Professional Conduct: The Top 10 Ethics Mistakes (video replay) Tuesday, June 20, 2017 | 1:00-4:15pm 3.0 CLE hrs Professional Conduct | Seminar #1617-120 M $105 | NM $150 | PP $0 Presenters: John Ruffolo Esq., DBA Bar Counsel Marc Tuss Esq. Denise Platfoot-Lacey, Assoc. Prof. of Externships, UDSL

House Bill 390: Revamping Ohio’s Foreclosure Process (video replay) Wednesday, June 21, 2017 | 1:00-4:15pm 3.0 CLE General hrs | Seminar #1617-118 M $105 | NM $150 | PP $0 22

Dayton Bar Briefs June 2017

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DBA Labor and Employment Law Committee’s Annual (and Amazing) CLE (video replay)

Tuesday, July 11, 2017 | 1:00-4:15pm 3.0 CLE hrs., incl. 1.0 hr of Professional Conduct | Seminar #1718-010 M $105 | NM $150 | PP $0 AGENDA: 2016 brought significant changes to the practice of labor and employment law, including how and when lawyers may communicate with employee witnesses, new limitations on and increased emphasis of the salary basis test under the Fair Labor Standards Act that make more employees eligible for overtime pay, and the legalization of medical marijuana and its effects on the workplace. What attorneys will learn: - How to ethically communicate with current and former employees and potential witnesses in employment issues - How to evaluate and apply the new salary basis limit that goes into effect December 1st - How to determine which employees are exempt from overtime pay and which must receive it in a variety of employment settings - The effects of Ohio’s news medical marijuana law and its application to a drug free workplace - How to manage and administer leave processes under the FMLA when facing employee drug and/or alcohol issues - Whether and how to reasonably accommodate an employee with drug and/or alcohol issues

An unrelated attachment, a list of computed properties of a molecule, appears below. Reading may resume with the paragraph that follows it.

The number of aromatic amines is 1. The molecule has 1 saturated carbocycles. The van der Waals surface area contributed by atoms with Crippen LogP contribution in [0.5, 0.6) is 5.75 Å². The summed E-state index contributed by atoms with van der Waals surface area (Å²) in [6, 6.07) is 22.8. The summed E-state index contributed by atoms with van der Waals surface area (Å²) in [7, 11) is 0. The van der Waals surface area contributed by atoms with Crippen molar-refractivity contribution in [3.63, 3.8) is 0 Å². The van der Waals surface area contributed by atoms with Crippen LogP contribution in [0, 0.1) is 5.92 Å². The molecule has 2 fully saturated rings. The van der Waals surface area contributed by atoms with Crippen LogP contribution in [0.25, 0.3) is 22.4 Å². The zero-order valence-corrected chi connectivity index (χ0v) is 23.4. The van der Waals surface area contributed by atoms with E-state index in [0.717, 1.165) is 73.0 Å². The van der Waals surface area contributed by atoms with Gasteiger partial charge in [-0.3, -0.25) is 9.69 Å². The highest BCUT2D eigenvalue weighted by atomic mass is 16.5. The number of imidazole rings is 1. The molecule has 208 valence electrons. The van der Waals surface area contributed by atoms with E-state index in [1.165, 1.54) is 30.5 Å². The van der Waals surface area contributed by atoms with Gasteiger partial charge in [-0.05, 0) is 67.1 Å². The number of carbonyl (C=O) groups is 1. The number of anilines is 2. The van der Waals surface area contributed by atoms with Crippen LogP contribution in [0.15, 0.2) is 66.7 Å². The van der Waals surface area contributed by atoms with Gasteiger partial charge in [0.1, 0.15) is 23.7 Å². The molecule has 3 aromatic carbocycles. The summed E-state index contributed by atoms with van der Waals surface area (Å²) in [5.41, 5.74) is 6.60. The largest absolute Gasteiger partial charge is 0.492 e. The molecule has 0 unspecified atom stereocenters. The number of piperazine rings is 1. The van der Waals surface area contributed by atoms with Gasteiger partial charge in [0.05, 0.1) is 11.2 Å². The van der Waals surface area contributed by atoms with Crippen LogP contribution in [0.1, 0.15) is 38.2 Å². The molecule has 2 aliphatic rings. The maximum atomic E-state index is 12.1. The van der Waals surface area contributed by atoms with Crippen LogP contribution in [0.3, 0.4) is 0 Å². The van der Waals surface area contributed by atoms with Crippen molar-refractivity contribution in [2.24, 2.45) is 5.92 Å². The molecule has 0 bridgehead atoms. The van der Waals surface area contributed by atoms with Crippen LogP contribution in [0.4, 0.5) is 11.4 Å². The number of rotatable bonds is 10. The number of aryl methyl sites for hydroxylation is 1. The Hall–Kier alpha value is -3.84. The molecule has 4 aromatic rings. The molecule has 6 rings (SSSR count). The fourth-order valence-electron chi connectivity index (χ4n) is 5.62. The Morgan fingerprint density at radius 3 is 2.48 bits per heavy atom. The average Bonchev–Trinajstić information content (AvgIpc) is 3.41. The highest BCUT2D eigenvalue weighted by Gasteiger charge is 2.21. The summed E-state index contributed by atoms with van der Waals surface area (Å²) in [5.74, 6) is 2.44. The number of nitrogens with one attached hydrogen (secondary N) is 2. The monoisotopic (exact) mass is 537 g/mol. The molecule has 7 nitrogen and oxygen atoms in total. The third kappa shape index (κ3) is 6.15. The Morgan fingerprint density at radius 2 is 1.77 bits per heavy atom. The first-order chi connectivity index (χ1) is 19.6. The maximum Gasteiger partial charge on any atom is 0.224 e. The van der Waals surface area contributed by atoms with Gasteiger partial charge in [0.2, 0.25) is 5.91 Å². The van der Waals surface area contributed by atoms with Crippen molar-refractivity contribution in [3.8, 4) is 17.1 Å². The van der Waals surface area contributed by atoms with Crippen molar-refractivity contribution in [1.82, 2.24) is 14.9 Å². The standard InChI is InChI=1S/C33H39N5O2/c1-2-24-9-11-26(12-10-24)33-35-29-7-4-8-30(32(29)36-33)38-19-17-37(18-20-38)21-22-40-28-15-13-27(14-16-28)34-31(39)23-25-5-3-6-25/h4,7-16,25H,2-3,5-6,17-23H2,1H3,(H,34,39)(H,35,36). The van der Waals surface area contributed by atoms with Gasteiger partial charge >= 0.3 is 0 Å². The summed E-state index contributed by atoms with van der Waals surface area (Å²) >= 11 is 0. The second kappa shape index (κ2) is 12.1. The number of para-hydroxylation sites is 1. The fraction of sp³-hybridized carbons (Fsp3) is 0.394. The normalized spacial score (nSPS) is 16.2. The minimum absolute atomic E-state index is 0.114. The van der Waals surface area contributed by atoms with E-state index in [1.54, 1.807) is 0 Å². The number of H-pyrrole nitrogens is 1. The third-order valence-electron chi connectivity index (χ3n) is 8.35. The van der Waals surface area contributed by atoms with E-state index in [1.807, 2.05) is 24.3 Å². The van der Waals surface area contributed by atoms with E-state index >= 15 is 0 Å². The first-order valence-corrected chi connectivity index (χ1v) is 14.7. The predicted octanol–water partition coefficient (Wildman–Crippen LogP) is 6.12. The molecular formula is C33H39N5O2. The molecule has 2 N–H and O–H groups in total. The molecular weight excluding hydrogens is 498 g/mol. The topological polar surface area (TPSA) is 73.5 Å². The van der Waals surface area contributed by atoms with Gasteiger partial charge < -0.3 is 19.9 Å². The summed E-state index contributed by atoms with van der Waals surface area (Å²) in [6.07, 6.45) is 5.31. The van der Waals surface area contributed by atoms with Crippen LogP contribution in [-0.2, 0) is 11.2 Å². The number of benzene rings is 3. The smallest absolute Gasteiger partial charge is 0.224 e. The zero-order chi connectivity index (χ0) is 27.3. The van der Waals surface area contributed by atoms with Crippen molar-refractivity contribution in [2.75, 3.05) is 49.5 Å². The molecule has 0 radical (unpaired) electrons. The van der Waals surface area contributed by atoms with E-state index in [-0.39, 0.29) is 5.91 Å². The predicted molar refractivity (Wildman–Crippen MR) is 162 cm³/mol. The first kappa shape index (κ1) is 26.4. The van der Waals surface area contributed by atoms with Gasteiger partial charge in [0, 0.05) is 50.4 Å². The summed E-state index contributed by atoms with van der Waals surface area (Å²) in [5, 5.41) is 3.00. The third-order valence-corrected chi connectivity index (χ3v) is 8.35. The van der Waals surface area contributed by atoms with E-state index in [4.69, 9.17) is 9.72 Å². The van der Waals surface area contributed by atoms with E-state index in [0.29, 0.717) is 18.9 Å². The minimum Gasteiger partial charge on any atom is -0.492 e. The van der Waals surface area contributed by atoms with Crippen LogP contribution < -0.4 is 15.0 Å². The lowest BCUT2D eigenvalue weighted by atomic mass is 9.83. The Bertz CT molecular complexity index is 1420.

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Professional Conduct: The Top 10 Ethics Mistakes (video replay) Tuesday, July 18, 2017 | 9:00-12:15pm 3.0 CLE hrs Professional Conduct | Seminar #1718-011 M $105 | NM $150 | PP $0

All You Ever Wanted to Know About Hearsay (video replay)

Tuesday, July 25, 2017 | 9:00-11:30am 2.5 CLE General hrs | Seminar #1718-012 M $105 | NM $150 | PP $0 Presenter: Judge Mary Kate Huffman, Mont. Cty. Common Pleas Ct. AGENDA: Join the DBA for a new seminar series for new attorneys who want an in-depth primer on the Rules of Evidence and experienced attorneys looking for a refresher on evidence. This will be part two of a series reviewing and analyzing each Rule of Evidence in detail.

Domestic Relations 101 (video replay) Tuesday, August 1, 2017 | 1:00-4:15pm 3.0 CLE General Hours | Seminar #1718-013 M $105 | NM $150 | PP $0

Best Practices for Handling Commercial Real Property Issues (video replay)